Has Brazil's Lula become Iran's useful idiot?
Has Brazilian President Luiz Ignacio “Lula” da Silva become Iran’s useful idiot?
Mahmoud Ahmadinejad clearly thinks so. On Wednesday his website posted a statement saying he had accepted “in principle” a supposed Brazilian proposal to defuse Iran’s standoff with the U.N. Security Council -- and prevent the adoption of new sanctions pressed by the United States, Britain and France.
The Brazilian foreign ministry hastily denied that there was a concrete proposal. But that’s irrelevant: Lula, who is planning a trip to Tehran next week, is obviously seeking to position himself as the mediator who can broker a deal between Iran and the West.
His gesture would be as irrelevant as his recent attempt to settle the Israeli-Palestinian conflict -- except for the fact that Brazil currently holds one of the rotating seats on the Security Council. Like Turkey, another temporary member, Brazil is stoutly resisting the new sanctions initiative, which is one reason why the measure was not adopted last month, as the Obama administration had hoped.
In other words, Lula is providing Iran with valuable time to delay sanctions, even as it presses ahead with enrichment and prepares a new generation of centrifuges to do it more efficiently.
The Brazilian “proposal” seems to amount to another version of the deal Iran has already rejected repeatedly: an exchange of most of the nuclear material it has already enriched for fuel rods it could use to resupply a medical research reactor. Tehran initially appeared to accept a Western offer along these lines last fall, then retreated. Since then it has played at discussing various variations on the deal -- most of which would neuter the point of the transaction from the West’s point of view, which was to remove nuclear material from Iran.
Ahmadinejad’s obvious intention is to discuss this proposal with Lula as long as possible -- without, of course, ever agreeing. “The proposal has many details,” Ahmadinejad’s chief of cabinet said on Wednesday.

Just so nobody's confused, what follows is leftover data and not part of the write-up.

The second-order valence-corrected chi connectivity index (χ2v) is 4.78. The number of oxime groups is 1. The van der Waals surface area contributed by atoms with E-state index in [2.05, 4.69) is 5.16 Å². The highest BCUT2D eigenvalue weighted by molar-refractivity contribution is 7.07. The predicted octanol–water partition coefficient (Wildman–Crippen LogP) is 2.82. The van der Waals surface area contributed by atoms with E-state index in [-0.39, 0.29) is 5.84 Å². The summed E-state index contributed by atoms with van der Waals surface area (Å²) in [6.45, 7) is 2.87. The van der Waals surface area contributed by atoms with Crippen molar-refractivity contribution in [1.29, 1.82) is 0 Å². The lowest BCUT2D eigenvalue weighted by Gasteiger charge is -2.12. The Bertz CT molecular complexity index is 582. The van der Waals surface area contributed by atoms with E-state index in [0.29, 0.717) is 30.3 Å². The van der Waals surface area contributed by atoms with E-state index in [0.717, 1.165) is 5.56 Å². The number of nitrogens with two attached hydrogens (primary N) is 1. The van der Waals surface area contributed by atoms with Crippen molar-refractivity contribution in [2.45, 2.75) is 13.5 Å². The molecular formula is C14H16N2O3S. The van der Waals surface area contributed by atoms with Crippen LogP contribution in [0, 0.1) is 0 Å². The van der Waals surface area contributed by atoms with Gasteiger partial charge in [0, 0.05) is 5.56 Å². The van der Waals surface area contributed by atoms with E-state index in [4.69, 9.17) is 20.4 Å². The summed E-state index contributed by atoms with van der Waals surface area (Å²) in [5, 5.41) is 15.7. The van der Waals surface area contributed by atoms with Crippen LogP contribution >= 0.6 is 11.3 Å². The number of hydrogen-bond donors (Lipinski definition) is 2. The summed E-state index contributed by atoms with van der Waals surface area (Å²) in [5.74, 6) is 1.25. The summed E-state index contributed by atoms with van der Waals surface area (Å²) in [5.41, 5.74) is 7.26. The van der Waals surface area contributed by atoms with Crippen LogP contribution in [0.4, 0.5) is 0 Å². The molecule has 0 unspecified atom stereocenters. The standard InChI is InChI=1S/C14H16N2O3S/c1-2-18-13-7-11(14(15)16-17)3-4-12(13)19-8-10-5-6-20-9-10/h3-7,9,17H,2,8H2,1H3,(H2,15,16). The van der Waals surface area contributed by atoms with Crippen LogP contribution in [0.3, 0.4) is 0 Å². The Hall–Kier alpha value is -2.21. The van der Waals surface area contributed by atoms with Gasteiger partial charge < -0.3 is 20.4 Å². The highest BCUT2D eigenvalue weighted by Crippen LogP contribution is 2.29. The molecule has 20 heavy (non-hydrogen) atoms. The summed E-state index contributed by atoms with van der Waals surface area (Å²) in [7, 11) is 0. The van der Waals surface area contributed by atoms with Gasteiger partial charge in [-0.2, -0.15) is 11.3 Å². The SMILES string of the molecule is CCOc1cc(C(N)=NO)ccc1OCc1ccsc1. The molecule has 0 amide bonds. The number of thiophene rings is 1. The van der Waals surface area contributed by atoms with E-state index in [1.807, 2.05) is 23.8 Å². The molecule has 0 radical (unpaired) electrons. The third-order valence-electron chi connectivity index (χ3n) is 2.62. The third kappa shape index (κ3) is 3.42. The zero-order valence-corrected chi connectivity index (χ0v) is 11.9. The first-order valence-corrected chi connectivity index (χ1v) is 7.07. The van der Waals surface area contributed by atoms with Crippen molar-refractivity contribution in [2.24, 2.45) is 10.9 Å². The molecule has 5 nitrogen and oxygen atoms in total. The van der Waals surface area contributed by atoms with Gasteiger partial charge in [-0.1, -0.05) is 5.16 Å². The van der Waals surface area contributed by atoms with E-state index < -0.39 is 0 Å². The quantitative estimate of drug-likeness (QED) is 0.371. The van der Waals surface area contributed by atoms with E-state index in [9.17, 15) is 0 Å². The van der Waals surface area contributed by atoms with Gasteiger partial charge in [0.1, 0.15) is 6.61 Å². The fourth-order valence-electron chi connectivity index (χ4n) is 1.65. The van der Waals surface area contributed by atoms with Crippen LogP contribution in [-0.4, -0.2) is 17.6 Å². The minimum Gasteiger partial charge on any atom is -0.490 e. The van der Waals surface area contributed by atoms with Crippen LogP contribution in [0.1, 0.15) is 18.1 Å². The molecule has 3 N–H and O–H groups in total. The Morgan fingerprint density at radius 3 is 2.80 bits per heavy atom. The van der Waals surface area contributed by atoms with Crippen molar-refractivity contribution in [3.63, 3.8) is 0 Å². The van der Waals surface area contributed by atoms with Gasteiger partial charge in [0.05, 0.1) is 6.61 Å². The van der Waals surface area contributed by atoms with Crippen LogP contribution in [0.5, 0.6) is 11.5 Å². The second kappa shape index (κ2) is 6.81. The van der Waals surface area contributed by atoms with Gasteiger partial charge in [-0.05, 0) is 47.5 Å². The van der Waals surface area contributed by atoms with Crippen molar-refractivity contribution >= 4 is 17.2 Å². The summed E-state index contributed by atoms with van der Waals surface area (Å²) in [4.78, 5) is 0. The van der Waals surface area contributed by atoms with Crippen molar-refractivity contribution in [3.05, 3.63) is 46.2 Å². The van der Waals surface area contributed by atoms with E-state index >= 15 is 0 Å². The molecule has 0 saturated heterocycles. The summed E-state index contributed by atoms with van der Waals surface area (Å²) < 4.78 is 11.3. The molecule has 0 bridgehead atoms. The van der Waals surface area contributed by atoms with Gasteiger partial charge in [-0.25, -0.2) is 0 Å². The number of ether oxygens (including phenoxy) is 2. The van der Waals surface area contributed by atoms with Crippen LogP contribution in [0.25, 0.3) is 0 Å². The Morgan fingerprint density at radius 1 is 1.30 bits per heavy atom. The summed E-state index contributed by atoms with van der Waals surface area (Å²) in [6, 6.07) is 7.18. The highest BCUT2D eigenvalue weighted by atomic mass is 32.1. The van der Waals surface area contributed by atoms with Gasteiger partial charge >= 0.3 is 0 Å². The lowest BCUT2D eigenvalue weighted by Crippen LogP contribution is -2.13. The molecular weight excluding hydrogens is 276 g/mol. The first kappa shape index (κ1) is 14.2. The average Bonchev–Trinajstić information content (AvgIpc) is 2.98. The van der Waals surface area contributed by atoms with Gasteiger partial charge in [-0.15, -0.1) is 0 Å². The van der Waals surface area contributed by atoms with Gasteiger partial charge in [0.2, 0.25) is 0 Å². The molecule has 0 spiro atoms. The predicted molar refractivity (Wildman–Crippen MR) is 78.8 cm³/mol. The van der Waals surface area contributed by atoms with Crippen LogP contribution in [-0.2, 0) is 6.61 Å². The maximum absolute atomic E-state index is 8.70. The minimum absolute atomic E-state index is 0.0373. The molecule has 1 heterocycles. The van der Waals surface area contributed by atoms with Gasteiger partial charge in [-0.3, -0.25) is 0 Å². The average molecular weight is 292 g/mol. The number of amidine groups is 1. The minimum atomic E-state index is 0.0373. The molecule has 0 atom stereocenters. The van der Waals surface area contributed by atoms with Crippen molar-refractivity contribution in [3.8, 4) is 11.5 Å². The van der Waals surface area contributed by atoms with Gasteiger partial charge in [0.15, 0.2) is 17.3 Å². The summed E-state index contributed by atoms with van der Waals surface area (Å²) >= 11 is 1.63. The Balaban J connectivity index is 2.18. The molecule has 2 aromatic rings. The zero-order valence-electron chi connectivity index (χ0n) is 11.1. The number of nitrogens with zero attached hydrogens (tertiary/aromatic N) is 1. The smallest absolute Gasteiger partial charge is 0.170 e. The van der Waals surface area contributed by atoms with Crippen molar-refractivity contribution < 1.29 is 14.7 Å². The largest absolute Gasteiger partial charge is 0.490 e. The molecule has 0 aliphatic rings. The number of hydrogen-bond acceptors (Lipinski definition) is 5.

Turkey has already been playing this same game with Iran for months, with no results. So why would Lula jump in? For the same reason as Turkish Prime Minister Recep Tayyip Erdogan: to prove that his country is an emerging world power that is capable of acting independently -- and defying the United States. It doesn’t matter to Lula that his diplomacy has no chance of succeeding. What matters are the wire service stories describing Brazil as “an emerging world player” and Lula himself as one of the globe’s most influential leaders.
The price for this vanity diplomacy is the continued delay of sanctions that could be the last chance of stopping Iran’s drive for a nuclear weapon peacefully. The United States looks impotent; Ahmadinejad and his Revolutionary Guard cronies are confirmed in the belief that they have nothing to fear from the West. President Obama’s attempt to restore multilateralism to the center of U.S. diplomacy falls flat.
But will there be any consequences for Lula? The Brazilian president probably doesn’t mind much whether or not Iran acquires nuclear weapons -- after all, he is in his last year in office, and Iran poses no threat to Brazil. Nor does the Obama administration appear inclined to punish the Brazilian leader, whom Obama recently called “my man.” The State Department said this week that the administration is “increasingly skeptical” that Iran was going to change course, and that “there may still be a difference of opinion” with Brazil “as to where we are in this process.”
Nevertheless, “we do recognize the value and importance of a variety of countries engaging Iran,” spokesman Philip Crowley said.
In other words: Lula, go ahead and grandstand.
| May 6, 2010; 12:59 PM ET
Categories: Diehl | Tags: Jackson Diehl
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